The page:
This corresponds to a sevenfold increase within one century, which brings with it all the related challenges and opportunities.
Transport poses one of the greatest challenges and Siemens is using this opportunity to establish itself as a leader in the area. The company was the main supplier in the construction of Africa’s first tramway and consequently commissioned 140 trams as well as an almost 50-kilometre-wide network in Tunis. As part of a consortium with Colas Rail and Somatra Get, Siemens signed an agreement this year with RFR (Réseau Ferroviaire Rapid) which covers the implementation of a modernisation project for railway lines within the rapid transit network in Tunis.
Siemens’ industrial sector is also very active in Tunisia. With hundreds of industrial zones and its ten pillars of competitiveness, Tunisian industry contributes about 30 per cent of the GDP. The cement and mining sectors as well as the chemical industry with nine cement plants, an annual phosphate production of about eight million tonnes and a long tradition in phosphate extraction and processing, represent emerging markets with considerable potential.
Siemens is a major supplier of technology for these sectors and industry in general, starting with solutions for industrial automation, which serve to increase the productivity of Tunisian industrial corporations, all the way to training programmes. Siemens regularly receives important orders from the cement industry and supplies solutions for the major companies from Tunisian industry, such as the Tunisian Chemical Group GCT or SEREPT (oil and gas enterprise).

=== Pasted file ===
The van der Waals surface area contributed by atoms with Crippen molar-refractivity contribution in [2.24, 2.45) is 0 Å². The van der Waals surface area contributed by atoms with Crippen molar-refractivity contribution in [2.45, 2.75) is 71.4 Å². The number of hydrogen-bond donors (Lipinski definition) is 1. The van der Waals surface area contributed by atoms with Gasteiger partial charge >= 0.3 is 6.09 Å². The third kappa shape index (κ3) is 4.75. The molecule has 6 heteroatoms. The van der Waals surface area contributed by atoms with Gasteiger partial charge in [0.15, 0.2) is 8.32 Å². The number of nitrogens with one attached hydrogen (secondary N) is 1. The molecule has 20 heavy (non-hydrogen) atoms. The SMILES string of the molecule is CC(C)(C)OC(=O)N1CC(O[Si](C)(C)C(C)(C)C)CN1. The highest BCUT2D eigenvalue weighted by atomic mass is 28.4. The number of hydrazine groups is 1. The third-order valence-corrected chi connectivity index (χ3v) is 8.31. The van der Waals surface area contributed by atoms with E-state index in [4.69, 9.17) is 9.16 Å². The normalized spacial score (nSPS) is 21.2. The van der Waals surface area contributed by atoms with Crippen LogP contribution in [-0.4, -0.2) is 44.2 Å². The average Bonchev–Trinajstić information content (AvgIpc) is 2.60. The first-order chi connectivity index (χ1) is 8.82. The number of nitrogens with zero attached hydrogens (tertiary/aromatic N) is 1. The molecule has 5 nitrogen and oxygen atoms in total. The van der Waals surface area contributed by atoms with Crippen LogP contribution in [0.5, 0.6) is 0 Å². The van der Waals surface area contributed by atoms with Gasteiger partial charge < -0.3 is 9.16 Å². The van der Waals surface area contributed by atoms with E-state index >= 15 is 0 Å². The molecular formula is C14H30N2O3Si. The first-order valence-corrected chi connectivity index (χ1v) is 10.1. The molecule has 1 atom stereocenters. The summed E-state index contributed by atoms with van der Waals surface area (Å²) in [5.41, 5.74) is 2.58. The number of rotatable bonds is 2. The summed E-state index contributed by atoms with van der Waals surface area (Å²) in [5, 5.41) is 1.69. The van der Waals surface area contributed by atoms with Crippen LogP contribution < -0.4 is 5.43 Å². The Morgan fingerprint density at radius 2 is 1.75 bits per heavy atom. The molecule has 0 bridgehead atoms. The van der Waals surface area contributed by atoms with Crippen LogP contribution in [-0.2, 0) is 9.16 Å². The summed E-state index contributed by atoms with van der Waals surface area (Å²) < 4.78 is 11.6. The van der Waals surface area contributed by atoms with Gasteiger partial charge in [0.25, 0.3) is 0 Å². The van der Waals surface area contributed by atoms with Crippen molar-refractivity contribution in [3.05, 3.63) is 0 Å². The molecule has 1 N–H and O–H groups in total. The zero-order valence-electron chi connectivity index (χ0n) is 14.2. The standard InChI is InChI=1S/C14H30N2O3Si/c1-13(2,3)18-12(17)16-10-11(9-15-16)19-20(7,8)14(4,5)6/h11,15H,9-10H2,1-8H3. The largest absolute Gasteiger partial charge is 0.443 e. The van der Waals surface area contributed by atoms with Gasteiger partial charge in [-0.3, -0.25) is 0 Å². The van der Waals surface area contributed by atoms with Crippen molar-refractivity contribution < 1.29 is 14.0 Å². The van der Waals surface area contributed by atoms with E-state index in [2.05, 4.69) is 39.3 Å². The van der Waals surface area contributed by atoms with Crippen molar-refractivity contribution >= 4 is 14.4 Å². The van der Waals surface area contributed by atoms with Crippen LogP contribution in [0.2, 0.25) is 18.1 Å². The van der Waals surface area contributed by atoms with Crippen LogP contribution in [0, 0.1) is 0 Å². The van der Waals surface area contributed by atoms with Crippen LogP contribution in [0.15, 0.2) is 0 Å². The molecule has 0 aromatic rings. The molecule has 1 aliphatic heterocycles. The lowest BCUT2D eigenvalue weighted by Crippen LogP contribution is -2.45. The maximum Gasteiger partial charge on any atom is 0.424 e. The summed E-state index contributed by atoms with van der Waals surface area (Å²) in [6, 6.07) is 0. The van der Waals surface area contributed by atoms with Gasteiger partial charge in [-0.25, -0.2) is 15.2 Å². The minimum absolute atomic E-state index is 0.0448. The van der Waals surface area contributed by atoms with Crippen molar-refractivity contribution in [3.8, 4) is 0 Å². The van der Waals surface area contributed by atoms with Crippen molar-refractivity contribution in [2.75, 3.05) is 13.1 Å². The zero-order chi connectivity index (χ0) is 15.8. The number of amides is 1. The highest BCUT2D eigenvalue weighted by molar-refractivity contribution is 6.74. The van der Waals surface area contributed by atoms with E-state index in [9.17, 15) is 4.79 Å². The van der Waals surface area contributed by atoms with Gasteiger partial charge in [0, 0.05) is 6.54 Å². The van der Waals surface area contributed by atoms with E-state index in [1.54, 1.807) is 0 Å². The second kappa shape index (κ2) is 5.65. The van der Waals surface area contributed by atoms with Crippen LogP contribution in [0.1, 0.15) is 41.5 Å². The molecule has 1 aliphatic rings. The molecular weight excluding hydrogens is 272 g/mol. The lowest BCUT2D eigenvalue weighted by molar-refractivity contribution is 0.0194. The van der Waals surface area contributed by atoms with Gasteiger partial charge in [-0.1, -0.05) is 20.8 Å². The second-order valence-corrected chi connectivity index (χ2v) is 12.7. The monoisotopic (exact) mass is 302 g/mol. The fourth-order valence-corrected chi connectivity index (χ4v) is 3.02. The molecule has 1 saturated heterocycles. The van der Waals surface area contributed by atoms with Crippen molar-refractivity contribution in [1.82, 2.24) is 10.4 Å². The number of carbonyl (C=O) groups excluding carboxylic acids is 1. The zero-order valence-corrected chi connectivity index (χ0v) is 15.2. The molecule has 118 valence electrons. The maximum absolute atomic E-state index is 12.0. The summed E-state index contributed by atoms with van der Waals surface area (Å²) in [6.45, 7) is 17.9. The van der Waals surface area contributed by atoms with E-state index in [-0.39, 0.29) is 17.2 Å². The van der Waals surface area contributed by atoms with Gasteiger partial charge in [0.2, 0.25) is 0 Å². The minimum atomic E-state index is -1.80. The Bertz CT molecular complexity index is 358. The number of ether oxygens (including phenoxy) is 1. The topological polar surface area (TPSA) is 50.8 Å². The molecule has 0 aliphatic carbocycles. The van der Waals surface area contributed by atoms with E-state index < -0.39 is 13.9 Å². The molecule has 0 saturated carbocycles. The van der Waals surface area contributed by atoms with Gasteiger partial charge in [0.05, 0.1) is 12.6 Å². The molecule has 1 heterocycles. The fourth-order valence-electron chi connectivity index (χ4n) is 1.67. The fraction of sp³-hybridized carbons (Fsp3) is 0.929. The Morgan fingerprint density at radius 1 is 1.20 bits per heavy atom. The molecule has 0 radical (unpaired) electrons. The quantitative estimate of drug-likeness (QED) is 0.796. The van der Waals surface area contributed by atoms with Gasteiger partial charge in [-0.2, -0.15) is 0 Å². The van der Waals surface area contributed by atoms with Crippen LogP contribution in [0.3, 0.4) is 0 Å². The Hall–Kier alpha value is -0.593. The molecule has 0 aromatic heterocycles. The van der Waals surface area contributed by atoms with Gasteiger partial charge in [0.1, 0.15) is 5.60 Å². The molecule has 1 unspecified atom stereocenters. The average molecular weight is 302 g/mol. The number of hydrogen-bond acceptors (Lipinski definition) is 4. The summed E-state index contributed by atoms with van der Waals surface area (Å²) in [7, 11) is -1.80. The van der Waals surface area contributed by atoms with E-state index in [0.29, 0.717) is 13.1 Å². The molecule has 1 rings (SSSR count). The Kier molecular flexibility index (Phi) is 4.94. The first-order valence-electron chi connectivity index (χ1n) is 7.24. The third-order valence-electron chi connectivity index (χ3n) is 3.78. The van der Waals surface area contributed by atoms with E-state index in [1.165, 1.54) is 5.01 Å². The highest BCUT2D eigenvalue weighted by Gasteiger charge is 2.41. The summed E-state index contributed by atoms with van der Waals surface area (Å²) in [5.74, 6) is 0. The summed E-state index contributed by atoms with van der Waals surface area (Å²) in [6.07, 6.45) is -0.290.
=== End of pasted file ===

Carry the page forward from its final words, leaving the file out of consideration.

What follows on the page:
Siemens also can look back at a long history in public and private healthcare. For example, the company delivered Africa’s first CT scanner with 128 layers, which is in operation at a private hospital. With an offer that encompassed technology for medical imaging procedures and systems for laboratory diagnostics, Siemens pursued its efforts in the years that followed to install MRT systems and scanners in numerous public and private hospitals in Tunisia.
The success of Siemens Tunisia will always depend on the joint will. Tunisia as a country may only have ten million inhabitants, but it has a considerable workforce. The quality of the education system and the reservoir of engineers and scientists are among the best in the world. These features have always made it possible for Siemens to rely on highly qualified local employees when fulfilling its project commitments.
Tunisia benefits from its geographic location in the heart of the Mediterranean, thus making the country an ideal business platform. Its proximity to Europe, particularly to Germany, North Africa and the sub-Saharan Africa has proven extremely beneficial for the development of the company in the country.
The Tunisian economy suffered a noticeable setback as a result of the revolution. However, the revolution has brought about new challenges for Tunisia and Siemens. These many challenges include the willingness to fight unemployment, the commitment to promote public and private investments as well as improving the infrastructure in the inner and disadvantaged regions. Of course, there will also be projects that are subject to the risk of being delayed. The fundamental trend to urbanisation, infrastructure development and the related investments must be considered as long-term undertakings. I would like to close with a quote by Winston Churchill, which in my opinion best captures our mood: “A pessimist sees the difficulty in every opportunity; an optimist sees the opportunity in every difficulty.”